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Omagh: Painful questions need answers


Published 16/08/2013

Several men have faced charges in connection with the attack, but nobody has ever been convicted of the murders
Several men have faced charges in connection with the attack, but nobody has ever been convicted of the murders

The Omagh bombing is not just the most serious atrocity of the Troubles, it is also the largest mass murder in British or Irish legal history.

Tony Blair, the Prime Minister of the day, called it an "appalling act of savagery and evil" and pledged to leave no stone unturned to find the perpetrators. Yet the more we hear about his Government's role the more awkward the questions become.

The role of Garda intelligence, one of whose agents allegedly supplied the bomb car, is also questionable. Today Norman Baxter, who investigated the bombing, has raised important issues about what the British Government knew in the hours after the bombing when investigative opportunities were lost.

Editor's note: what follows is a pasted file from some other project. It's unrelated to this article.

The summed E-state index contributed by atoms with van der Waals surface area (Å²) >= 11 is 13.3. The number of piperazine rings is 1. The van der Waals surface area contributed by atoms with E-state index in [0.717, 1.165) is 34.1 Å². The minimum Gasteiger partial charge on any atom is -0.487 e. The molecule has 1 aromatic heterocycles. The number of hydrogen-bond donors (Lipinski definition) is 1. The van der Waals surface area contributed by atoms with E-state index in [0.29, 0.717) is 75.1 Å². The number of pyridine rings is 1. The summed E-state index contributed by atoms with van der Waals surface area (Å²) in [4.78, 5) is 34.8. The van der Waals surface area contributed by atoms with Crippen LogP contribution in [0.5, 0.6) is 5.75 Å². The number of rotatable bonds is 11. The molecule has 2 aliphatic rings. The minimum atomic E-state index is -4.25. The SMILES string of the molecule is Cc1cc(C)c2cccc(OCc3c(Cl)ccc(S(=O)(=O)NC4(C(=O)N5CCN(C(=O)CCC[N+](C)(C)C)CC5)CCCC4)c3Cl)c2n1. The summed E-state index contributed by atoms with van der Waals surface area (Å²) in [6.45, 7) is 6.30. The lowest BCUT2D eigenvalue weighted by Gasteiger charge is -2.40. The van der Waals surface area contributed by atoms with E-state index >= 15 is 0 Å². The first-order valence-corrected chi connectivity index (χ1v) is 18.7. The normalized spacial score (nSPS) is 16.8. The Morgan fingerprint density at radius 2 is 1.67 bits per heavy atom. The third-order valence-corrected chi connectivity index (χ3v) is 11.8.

Was someone in authority weighing up the overall interests of the peace process and securing the IRA ceasefire against the need to solve the most significant crime ever to have occurred in Britain or Ireland?

Could mass arrests or military incursions in south Armagh and north Louth, where the bombing was planned, have broken the influence of the pro-peace process republican leadership or provoked a deeper IRA split?

Instead the shame of the unsolved bombing broke the back of RIRA and forced it to a ceasefire. But the bombing went unsolved and there was no justice for the bereaved.

These questions are so painful that no civilised society can leave them unanswered.

The most appropriate vehicle to put this issue to rest may be a panel of experts who can examine all intelligence and political decision-making in the wake of the atrocity and have the authority to produce a report.

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